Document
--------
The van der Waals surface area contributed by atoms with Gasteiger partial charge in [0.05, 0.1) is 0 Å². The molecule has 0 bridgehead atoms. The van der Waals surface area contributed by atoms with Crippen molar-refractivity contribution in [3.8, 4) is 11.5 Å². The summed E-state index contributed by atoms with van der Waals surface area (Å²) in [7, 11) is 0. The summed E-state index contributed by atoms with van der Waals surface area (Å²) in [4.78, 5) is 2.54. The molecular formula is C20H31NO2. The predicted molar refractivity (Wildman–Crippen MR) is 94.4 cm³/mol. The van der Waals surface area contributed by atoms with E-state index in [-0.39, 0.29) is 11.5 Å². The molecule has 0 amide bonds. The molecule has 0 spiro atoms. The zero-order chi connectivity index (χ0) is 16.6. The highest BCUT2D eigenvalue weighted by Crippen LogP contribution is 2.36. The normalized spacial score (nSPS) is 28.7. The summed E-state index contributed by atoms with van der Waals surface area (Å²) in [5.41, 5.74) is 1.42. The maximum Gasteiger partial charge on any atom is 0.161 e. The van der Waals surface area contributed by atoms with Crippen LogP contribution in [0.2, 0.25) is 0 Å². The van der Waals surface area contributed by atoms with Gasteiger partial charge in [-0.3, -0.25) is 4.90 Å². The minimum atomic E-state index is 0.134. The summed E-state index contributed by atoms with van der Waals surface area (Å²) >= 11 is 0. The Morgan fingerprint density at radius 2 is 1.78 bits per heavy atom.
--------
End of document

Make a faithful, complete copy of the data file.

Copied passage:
The van der Waals surface area contributed by atoms with Gasteiger partial charge in [0.05, 0.1) is 0 Å². The molecule has 0 bridgehead atoms. The van der Waals surface area contributed by atoms with Crippen molar-refractivity contribution in [3.8, 4) is 11.5 Å². The summed E-state index contributed by atoms with van der Waals surface area (Å²) in [7, 11) is 0. The summed E-state index contributed by atoms with van der Waals surface area (Å²) in [4.78, 5) is 2.54. The molecular formula is C20H31NO2. The predicted molar refractivity (Wildman–Crippen MR) is 94.4 cm³/mol. The van der Waals surface area contributed by atoms with E-state index in [-0.39, 0.29) is 11.5 Å². The molecule has 0 amide bonds. The molecule has 0 spiro atoms. The zero-order chi connectivity index (χ0) is 16.6. The highest BCUT2D eigenvalue weighted by Crippen LogP contribution is 2.36. The normalized spacial score (nSPS) is 28.7. The summed E-state index contributed by atoms with van der Waals surface area (Å²) in [5.41, 5.74) is 1.42. The maximum Gasteiger partial charge on any atom is 0.161 e. The van der Waals surface area contributed by atoms with Crippen LogP contribution in [0.2, 0.25) is 0 Å². The van der Waals surface area contributed by atoms with Gasteiger partial charge in [-0.3, -0.25) is 4.90 Å². The minimum atomic E-state index is 0.134. The summed E-state index contributed by atoms with van der Waals surface area (Å²) >= 11 is 0. The Morgan fingerprint density at radius 2 is 1.78 bits per heavy atom.